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Harm: Damage to health, including the damage that can occur from loss of product quality or availability. (ICH Q9)

Hazard: The potential source of harm. (ISO 14971:2000)

Hazard Analysis and Critical Control Point (HACCP): A systematic, proactive and preventive tool for the identification, assessment and control of safety hazards. It is a structured approach that applies technical and scientific principles to analyze, evaluate, prevent, and control the risk or adverse consequence(s) of hazard(s) due to the design, development, production, and use of products.

WHO recommends the following guidelines in applying the HACCP system:

  • Before HACCP is applied to any sector, that sector should be operating in accordance with the principles of good practices and the relevant legislation.
  • Management commitment is necessary if an effective HACCP system is to be implemented.
  • HACCP should be applied to each specific operation separately.
  • CCPs identified in any given example in any reference document (including GMP guidelines) may not be the only ones identified for a specific application or may be of a different nature.
  • The HACCP application should be reviewed and necessary changes made when any modification is made in the product or process, or in any step.
  • It is important, when applying HACCP, to take into account the nature and size of the operation.
  • There should be a HACCP plan. The format of such plans may vary, but they should preferably be specific to a particular product, process or operation. Generic HACCP plans can serve as useful guides in the development of product and process HACCP plans; however, it is essential that the unique conditions within each facility are considered during the development of all components of the HACCP plan.

HACCP process (Kartoglu)

Hazard and Operability Studies (HAZOP): A qualitative, highly structured inductive tool used to identify, consider, and reduce risks related to the materials, equipment, and operation involved with a process or system. It is usually carried out by a suitably experienced multi-disciplinary team (HAZOP team) during a set of meetings. The amount of information needed to conduct a HAZOP is substantial; it is highly recommended that other risk assessment tools should be use prior to HAZOP to eliminate some of the ore obvious risks. HAZOP is best suited for assessing hazards in facilities, equipment, and processes. It is capable of assessing systems from multiple perspectives such as design, physical and operational environments and operational and procedural controls. In this regard, very detailed process flows and instrumentation drawings or piping are needed to conduct a HAZOP. HAZOP could also be used for new processes and/or for facilities that are being designed.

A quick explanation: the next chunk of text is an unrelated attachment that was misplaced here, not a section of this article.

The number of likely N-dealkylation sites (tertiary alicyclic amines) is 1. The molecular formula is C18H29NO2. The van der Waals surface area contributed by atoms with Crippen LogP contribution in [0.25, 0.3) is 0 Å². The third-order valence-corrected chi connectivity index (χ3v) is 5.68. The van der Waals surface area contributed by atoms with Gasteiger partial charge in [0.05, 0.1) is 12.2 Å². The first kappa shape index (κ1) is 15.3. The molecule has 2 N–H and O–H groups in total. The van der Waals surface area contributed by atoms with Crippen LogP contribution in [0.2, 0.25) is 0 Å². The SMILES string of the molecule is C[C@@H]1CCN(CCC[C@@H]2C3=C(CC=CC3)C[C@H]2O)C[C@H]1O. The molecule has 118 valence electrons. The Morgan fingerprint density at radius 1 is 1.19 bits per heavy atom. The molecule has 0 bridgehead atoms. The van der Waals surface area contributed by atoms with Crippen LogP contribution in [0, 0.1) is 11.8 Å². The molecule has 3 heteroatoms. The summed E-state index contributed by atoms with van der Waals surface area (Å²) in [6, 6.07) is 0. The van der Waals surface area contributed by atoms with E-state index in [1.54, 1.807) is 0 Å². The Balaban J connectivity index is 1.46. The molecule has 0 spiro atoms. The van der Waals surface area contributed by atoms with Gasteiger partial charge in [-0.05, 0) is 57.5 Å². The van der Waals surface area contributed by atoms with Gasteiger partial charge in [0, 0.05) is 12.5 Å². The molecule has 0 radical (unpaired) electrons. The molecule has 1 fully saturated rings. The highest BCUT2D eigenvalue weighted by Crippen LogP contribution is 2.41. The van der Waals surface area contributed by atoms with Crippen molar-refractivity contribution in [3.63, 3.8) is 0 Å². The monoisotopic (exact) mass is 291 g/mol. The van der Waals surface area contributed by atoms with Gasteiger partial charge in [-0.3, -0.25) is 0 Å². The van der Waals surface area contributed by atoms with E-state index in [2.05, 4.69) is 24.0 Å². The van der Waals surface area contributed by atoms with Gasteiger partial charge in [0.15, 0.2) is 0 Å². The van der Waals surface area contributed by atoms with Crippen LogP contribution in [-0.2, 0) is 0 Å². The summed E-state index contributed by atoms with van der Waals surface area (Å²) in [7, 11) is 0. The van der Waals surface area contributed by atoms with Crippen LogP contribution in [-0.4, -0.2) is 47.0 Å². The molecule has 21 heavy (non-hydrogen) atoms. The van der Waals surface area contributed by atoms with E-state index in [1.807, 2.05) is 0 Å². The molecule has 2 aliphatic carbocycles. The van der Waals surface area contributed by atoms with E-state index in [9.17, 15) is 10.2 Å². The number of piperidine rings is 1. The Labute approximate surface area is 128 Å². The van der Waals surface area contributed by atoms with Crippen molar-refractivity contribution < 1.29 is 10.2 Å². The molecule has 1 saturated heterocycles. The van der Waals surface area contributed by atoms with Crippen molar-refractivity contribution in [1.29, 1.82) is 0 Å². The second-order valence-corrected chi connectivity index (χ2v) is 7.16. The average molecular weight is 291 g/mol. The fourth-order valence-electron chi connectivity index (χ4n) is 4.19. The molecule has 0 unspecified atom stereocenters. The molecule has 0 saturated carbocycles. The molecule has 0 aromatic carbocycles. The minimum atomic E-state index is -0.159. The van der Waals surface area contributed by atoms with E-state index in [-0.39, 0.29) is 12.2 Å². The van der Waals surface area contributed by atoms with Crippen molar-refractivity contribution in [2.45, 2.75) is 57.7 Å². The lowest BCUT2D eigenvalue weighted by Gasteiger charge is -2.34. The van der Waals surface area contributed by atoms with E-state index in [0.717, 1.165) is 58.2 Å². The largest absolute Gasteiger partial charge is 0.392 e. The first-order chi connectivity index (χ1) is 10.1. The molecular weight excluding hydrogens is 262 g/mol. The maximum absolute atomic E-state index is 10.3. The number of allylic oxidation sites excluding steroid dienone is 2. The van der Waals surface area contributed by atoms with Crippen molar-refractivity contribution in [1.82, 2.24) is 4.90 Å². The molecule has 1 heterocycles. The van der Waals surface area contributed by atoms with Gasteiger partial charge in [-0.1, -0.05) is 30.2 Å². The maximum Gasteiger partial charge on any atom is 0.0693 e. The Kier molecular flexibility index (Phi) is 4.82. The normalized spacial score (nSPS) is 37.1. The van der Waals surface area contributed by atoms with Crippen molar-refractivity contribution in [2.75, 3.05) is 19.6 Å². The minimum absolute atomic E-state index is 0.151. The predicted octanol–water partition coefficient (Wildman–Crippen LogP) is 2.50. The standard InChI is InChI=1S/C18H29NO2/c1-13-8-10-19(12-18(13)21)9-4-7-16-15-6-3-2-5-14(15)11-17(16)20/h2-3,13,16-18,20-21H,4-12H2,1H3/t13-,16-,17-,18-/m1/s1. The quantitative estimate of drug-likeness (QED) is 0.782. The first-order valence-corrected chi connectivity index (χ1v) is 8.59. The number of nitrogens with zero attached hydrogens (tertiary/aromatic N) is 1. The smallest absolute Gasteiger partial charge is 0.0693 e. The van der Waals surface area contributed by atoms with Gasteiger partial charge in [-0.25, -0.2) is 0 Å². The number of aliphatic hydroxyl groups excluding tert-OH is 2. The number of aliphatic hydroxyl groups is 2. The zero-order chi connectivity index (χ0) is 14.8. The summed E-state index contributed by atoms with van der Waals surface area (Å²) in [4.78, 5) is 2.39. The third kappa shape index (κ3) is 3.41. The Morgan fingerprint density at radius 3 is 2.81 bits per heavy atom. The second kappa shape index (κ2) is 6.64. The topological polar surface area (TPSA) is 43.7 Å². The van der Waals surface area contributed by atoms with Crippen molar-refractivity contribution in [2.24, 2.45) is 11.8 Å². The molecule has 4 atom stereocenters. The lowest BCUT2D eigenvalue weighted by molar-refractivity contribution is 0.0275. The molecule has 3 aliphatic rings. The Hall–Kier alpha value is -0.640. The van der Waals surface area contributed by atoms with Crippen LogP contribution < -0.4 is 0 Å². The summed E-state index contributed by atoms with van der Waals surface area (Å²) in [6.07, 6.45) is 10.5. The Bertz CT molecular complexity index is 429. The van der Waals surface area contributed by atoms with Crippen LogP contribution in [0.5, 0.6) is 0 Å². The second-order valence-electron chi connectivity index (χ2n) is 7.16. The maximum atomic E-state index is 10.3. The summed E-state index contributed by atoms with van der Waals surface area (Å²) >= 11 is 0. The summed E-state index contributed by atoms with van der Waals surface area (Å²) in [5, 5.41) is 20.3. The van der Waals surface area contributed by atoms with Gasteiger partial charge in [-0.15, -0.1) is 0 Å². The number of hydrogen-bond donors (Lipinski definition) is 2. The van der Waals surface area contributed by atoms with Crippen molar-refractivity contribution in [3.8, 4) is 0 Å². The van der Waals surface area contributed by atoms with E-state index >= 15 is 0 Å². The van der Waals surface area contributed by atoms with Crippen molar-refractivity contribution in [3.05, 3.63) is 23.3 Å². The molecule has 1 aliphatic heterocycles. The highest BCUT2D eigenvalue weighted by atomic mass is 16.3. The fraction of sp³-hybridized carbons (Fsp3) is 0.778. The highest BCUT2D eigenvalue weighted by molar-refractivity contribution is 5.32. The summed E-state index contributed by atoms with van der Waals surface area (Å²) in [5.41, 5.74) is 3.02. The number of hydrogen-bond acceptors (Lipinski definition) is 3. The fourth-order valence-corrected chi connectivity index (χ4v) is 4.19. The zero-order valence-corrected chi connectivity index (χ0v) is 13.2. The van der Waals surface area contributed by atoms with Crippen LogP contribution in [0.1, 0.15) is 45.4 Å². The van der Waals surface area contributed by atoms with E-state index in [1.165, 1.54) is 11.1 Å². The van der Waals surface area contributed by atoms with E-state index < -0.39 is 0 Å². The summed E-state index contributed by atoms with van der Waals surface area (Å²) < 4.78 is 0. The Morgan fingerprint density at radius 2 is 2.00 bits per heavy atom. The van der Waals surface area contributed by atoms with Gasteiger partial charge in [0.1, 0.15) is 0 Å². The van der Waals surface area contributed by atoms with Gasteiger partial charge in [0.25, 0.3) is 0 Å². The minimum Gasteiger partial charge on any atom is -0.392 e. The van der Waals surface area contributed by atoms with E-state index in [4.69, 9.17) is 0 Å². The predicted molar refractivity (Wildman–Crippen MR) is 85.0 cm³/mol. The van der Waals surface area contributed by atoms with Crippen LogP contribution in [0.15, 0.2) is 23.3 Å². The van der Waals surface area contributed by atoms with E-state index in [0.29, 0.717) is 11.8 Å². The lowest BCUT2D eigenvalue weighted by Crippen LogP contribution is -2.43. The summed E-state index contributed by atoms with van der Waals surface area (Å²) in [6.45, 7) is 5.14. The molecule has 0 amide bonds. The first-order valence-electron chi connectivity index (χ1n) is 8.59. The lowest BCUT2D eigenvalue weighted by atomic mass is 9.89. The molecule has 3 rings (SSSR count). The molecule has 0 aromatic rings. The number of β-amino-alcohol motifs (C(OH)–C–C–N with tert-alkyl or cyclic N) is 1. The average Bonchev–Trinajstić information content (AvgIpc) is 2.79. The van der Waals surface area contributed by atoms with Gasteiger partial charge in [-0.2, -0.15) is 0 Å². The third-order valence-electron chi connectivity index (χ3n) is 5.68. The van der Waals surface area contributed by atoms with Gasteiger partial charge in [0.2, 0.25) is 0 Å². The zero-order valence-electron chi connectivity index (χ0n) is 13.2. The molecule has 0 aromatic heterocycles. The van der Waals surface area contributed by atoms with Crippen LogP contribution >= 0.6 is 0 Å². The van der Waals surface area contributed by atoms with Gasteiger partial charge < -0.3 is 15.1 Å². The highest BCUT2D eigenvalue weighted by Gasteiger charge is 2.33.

The basis for the HAZOP exercise is a process flow diagram. Within the process flow diagram, “study nodes” need to be identified and labelled. In order to identify deviations, the HAZOP team applies a set of “guide words” to each node. To help discussions, it may also be helpful to use a set of “parameters” which apply to the design intent (e.g., flow, temperature, pressure, composition, level, maintenance). The most frequently used guide words are as follows:

Most frequently used guide words in HAZOP

Following this step, the consequences should be identified should the event take place. Then, engineering or other type controls have to be established to constrain and mitigate a hazard.

HAZOP process (Kartoglu)

An example of HAZOP analysis worksheet (this format to be applied to each defined study node)

Hazard labels: Diamond shape signage indicating hazardous materials applied on the item, container or building where hazardous materials are stored in. The Globally Harmonized System of Classification and Labelling of Chemicals (GHS) is an internationally agreed upon system set to replace the various classification and labelling standards used in different countries. Two sets of pictograms are included within the GHS: first one is for labelling of containers and for workplace hazard warnings and the second one for use during the transport of hazardous materials. The standardized hazard label is composed of a symbol (hazard pictogram), a signal word and a hazard statement.

Examples of hazard labels recommended by the UN Model Regulations

Hazard pictograms: See hazard labels.

Hazard statement: A statement assigned to a hazard class and category that describes the nature of the hazard of a hazardous product, including, where appropriate, the degree of hazard. (UN)

Hazardous materials: See dangerous goods.

Heat: A form of energy that flows from a warmer to a cooler environment through either a direct (radiation and/or conduction) or an indirect path (convection).

Heat of fusion: The amount of heat that must be added to convert a unit of mass of a solid into a liquid at its melting point temperature, or the amount of heat that must be removed to convert a unit of mass of a liquid into a solid at its freezing point temperature. (WHO)